Series: Death and the Devil, #2
Published by Amazon Digital Services, Amazon Publishing on 9th December 2018
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Jack Reardon uncovers secrets for a living, and the Meta-State spy is pretty good at it. Or rather he thought so until he met Ethan Blade—assassin, warrior, enigma. The unlikely pair have decided to give living together a shot, but Jack’s not entirely certain what he’s gotten himself into—or exactly who he’s in it with.
Jack’s worries are compounded when he’s assigned to a police strike force hunting a serial killer. With each new puzzle piece, Jack considers the true nature of a serial killer—and how similar it is to an assassin. To one particular assassin who’s having trouble adjusting to retirement. Jack’s unsure how to help Ethan—or if he even can.
When the killer strikes close to home, Jack must race against the clock to stop another murder, despite the price someone has put on his head. Could the matters be connected? Is a certain assassin at the centre of both? Surrounded by killers, the only one Jack wants near disappears, leaving Jack drowning in secrets. He’ll have to do what he does best—unravel the secrets, including Ethan’s—to stop the killer and save the life he and Ethan have only just begun to build.
After getting heady and awed by L.J. Hayward’s breathtaking first book, this second instalment sort of made my head hurt. The adventures of Jack Reardon and Ethan Blade – lightly putting it – continue here as the story takes a bit of a lateral twist and stalls somewhere in no man’s land as Hayward digs into a murder mystery, dips slightly into an amalgamation of conspiracy theories and tries to advance the already-dysfunctional and wobbly relationship between Jack and Ethan.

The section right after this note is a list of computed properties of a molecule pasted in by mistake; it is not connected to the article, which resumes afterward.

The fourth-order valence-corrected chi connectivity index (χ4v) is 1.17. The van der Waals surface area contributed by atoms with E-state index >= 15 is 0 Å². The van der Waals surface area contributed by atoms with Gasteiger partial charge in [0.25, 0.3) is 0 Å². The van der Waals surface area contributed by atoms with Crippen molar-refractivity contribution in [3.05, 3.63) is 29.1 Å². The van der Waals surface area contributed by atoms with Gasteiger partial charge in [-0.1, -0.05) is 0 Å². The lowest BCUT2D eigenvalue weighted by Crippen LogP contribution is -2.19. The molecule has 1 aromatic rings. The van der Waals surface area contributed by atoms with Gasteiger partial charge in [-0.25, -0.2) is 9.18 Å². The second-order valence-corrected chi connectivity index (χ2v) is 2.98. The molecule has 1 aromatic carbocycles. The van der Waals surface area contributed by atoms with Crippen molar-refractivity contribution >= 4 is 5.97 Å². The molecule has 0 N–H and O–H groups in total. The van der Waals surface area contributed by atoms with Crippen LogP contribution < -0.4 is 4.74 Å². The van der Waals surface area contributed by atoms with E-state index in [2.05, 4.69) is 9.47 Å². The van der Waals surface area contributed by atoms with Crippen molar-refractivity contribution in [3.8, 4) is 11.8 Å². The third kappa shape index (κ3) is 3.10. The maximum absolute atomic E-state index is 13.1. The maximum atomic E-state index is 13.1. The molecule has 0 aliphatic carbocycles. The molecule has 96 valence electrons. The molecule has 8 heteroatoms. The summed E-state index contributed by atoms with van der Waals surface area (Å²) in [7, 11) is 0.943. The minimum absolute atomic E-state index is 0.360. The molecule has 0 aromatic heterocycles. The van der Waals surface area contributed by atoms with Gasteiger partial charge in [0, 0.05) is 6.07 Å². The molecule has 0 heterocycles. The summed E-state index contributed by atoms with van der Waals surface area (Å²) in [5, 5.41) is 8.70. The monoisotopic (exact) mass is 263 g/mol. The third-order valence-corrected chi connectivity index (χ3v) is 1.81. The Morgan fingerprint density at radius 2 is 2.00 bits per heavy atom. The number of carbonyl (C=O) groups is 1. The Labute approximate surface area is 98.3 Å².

Whatever attracted me to the first book did its work here too: the writing is as deliciously assured as always, packed full with detail and multi-layered plot-lines with nary a break for you to take a rest. Hayward’s characters are satisfyingly complex, delicately shorn and written down to the parts that make them – their histories, their thoughts and their actions – and are good enough to practically leap off the page.
But the format here – the alternating chapters of ‘Then’ and ‘Now’ – simply didn’t function as brilliantly as it did for the first one, where there were clearly defined time markers and events between those chapters. Here, it turned out a jumbled mess and a confusing one at that, and I constantly needed to do a lot of mental switching and time-related readjustments of my own just to calibrate after each chapter where I was at, narratively-speaking. The touch of melodrama, much of which did come from Ethan however, felt like there was a touch of angsty, teenage-driven hormonal-tantrums, where emotional development (understandably so at times) couldn’t quite get to maturity level.
It’s all a search and a merry-go-round for most of the book however, interspersed with engaging action scenes, then it’s a fast and somewhat easy wrap-up that had me wondering if the build-up could have taken place earlier.
Jack and Ethan however, are fascinating to read about, the hot/cold sides of them both frustrating at times – they’re imprinted deeply enough that I’m eager, despite my many misgivings about this book, to see how Hayward is going to wrap up this trilogy.